Pallavi Gogoi

As head of NPR's business desk, Pallavi Gogoi leads the network's coverage of the most essential financial, economic, technology and media stories of the day.

Gogoi's mission is to bring a deeper understanding of the policies and actions of business and government and their impact on the everyday lives of people, the economy and the world.

Under her leadership, NPR's business reporters have cast a spotlight on current events shaping the country and society – from the intense scrutiny on Silicon Valley and the fight for and against free speech, the messaging from the White House and what that means for democracy, the #Metoo movement and its effect on working Americans, and the emotional and financial toll on families at the center of the opioid crisis.

Her interest in examining the tectonic shifts taking place in the American workforce led her to spearhead a poll asking basic questions about people's working life. The results were startling – they showed that while jobs are plentiful, they are increasingly unstable for many Americans who receive fewer benefits, work with less permanency, and earn uneven pay from month to month. A week-long NPR series examined the rise of the contract workforce in America.

She led her team to survey and understand the online shopping habits of the nation, the immense influence exerted by Amazon on the decisions we make when we buy, including when we search for what we buy.

Her focus has been on exclusivity, originality, and high impact powerful storytelling.

Before joining NPR in 2017, Gogoi was a Senior Editor at CNN Money, where she oversaw a team covering business news, markets, and the economy. Prior to that, she was a National Business Correspondent at the Associated Press, where her work on mortgage robo-signing was the subject of a Senate hearing. At USA Today, she covered the financial crisis and bank bailouts. At Business Week, she wrote high impact stories that led to changes at Walmart, Edelman, and The Washington Post.

Gogoi grew up in Shillong, a small town nestled in the mountains of Northeast India. She graduated from Delhi University, with a master's degree in English Literature from Hindu College, and a bachelor's degree from SGTB Khalsa College. She is fluent in five languages.

On the face of it, $600 is a pretty unremarkable number.

The federal government has been paying this additional amount each week to every person who qualifies for unemployment benefits during the pandemic.

Two of the nation's top newspapers on Thursday evening separately reached the same decision: They had to address diversity and equity in their newsrooms and their coverage.

In separate memos to staff, each outlined initiatives to address an issue that has roiled their newsrooms, as it has many others and many other institutions throughout society.

Jerome Powell has thrown himself, all guns blazing, into saving the nation's economy from the grips of the coronavirus recession.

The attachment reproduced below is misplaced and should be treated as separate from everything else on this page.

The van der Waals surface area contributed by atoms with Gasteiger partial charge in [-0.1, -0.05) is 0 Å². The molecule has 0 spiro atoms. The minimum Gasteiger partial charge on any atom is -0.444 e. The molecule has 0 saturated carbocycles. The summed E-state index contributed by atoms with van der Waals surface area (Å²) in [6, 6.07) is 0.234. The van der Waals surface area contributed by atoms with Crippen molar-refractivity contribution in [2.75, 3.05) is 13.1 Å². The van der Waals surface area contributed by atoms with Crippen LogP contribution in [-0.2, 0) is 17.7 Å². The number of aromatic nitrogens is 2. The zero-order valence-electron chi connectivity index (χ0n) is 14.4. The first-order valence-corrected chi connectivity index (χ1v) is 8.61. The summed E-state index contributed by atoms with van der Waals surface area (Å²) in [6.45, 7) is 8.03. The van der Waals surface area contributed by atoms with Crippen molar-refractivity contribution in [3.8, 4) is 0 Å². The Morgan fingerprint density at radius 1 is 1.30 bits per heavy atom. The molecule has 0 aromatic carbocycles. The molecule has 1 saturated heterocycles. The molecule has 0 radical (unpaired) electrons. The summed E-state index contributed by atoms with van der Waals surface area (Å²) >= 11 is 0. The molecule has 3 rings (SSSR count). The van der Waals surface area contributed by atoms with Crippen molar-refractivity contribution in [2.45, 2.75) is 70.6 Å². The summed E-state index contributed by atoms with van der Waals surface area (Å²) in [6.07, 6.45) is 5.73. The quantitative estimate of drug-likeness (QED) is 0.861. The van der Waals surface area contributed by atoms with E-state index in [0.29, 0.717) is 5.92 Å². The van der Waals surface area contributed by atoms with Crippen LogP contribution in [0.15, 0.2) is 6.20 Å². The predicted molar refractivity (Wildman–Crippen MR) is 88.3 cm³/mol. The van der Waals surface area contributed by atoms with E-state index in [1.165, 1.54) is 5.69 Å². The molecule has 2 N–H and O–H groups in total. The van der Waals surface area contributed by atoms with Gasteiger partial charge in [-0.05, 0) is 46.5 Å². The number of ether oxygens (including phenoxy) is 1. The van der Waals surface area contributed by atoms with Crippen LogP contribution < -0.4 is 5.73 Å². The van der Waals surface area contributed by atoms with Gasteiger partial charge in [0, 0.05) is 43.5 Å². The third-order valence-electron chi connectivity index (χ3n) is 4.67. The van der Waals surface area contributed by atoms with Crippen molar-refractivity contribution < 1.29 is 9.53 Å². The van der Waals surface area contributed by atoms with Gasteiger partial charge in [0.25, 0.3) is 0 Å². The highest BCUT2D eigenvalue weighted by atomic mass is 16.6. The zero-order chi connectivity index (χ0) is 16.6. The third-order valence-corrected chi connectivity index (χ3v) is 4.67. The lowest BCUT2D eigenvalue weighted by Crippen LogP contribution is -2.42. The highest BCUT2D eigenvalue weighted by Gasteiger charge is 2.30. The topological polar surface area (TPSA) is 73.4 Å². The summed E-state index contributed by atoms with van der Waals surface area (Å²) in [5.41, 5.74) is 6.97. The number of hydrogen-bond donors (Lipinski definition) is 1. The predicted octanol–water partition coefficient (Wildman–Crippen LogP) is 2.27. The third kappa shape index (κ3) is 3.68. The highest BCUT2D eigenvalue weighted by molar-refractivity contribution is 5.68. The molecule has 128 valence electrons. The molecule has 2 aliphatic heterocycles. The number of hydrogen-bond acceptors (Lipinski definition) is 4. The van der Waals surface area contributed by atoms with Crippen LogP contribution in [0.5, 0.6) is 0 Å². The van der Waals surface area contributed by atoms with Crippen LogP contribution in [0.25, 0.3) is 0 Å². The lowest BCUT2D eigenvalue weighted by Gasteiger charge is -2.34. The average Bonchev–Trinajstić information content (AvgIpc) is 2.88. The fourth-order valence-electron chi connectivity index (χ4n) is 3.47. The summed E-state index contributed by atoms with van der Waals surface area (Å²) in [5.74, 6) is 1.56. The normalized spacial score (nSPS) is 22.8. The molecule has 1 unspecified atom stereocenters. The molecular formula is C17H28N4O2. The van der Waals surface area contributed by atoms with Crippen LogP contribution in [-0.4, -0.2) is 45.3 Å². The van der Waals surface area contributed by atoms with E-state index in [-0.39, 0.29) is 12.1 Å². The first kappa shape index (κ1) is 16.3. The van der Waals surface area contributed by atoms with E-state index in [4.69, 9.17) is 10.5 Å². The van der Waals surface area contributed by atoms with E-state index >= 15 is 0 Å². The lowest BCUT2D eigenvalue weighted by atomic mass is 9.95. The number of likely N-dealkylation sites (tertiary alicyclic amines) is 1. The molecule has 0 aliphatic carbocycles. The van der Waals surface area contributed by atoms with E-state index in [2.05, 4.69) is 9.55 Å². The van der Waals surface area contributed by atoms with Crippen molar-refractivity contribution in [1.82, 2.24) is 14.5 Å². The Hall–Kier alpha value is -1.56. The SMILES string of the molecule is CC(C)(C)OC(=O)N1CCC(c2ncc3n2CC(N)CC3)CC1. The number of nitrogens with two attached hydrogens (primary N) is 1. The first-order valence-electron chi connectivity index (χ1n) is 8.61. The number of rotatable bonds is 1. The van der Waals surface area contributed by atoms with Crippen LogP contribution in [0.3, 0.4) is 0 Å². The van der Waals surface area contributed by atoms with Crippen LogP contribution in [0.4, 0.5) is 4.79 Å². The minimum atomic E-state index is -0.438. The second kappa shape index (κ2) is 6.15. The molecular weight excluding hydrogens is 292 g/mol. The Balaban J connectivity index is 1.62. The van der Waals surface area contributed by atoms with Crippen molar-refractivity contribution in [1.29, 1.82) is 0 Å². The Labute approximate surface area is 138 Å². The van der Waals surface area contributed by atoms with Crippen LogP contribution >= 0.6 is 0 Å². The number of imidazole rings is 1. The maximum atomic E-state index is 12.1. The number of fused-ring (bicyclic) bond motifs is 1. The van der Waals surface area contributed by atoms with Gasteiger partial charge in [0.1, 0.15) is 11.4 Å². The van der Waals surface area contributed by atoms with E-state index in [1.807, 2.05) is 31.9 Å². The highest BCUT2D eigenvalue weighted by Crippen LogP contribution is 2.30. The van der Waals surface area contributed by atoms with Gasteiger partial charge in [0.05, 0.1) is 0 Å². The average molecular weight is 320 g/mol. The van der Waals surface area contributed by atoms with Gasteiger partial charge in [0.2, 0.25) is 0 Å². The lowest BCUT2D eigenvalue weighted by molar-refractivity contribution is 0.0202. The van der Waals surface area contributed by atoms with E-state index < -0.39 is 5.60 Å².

And yet the White House heaps ridicule on him.

It was just a few months ago when things were looking up for Latinos. Wages were rising and unemployment had hit a record low.

Trish Pugh started an Ohio trucking company with her husband in 2015. Even for a small business, it's small — they had two drivers, counting her husband, until they let one go because of the coronavirus crisis.

And so her company applied for a loan under the first, $349 billion round of the Paycheck Protection Program, which the federal government had set up to rescue small businesses.

It didn't go well.

Bailout is a dirty word.

The Merriam-Webster dictionary defines bailout as "a rescue from financial distress."

So it is accurate to call the $1 trillion-plus package being debated in Congress a bailout.

But let's not call it that this time.

Humiliation. In China, it is a word laden with history and identity that is playing a role in the high-stakes trade war between the U.S. and China.

This month, I was visiting China with a small group of journalists for 10 days, and the word "humiliation" came up over and over again in conversations both public and private, in meetings with top government officials, university scholars, think tankers and corporate executives.

A top Huawei executive said Tuesday that the company is willing to sign a "no-spy agreement" with the United States to reassure U.S. leaders who say the company's technology could be used for surveillance.

The offer is similar to proposals the Chinese tech giant has made to the United Kingdom and Germany, and it comes after weeks of intense pressure from the Trump administration.

These are prosperous times in America. The country is plump with jobs. Out of every 100 people who want to work, more than 96 of them have jobs. This is what economists consider full employment.

The economy has grown for almost 10 years, making it one of the longest economic expansions in U.S. history. And over that time, the job market has come back. It grew slowly at first, then steadily, finally reaching a point at which there are many more openings than job seekers.

China's Vice President Wang Qishan likes parables.

He offers tales from ancient China when he wants to make a point.

I discovered that last week at the World Economic Forum at Davos, Switzerland, where Wang spoke and I listened intently on the translation headsets provided by the forum.

A new president is elected. Within days of being sworn in, he pulls his country out of a U.N. migration pact. His path to power has been pockmarked by disparaging comments about women, including a congresswoman. His preferred choice for top posts are members of the armed forces.

Davos is where world leaders preen and articulate grand visions in a glamorous setting that beckons with powdery snow and shiny klieg lights. The annual meeting, high in the Swiss Alps, is the ultimate gathering of the global elite.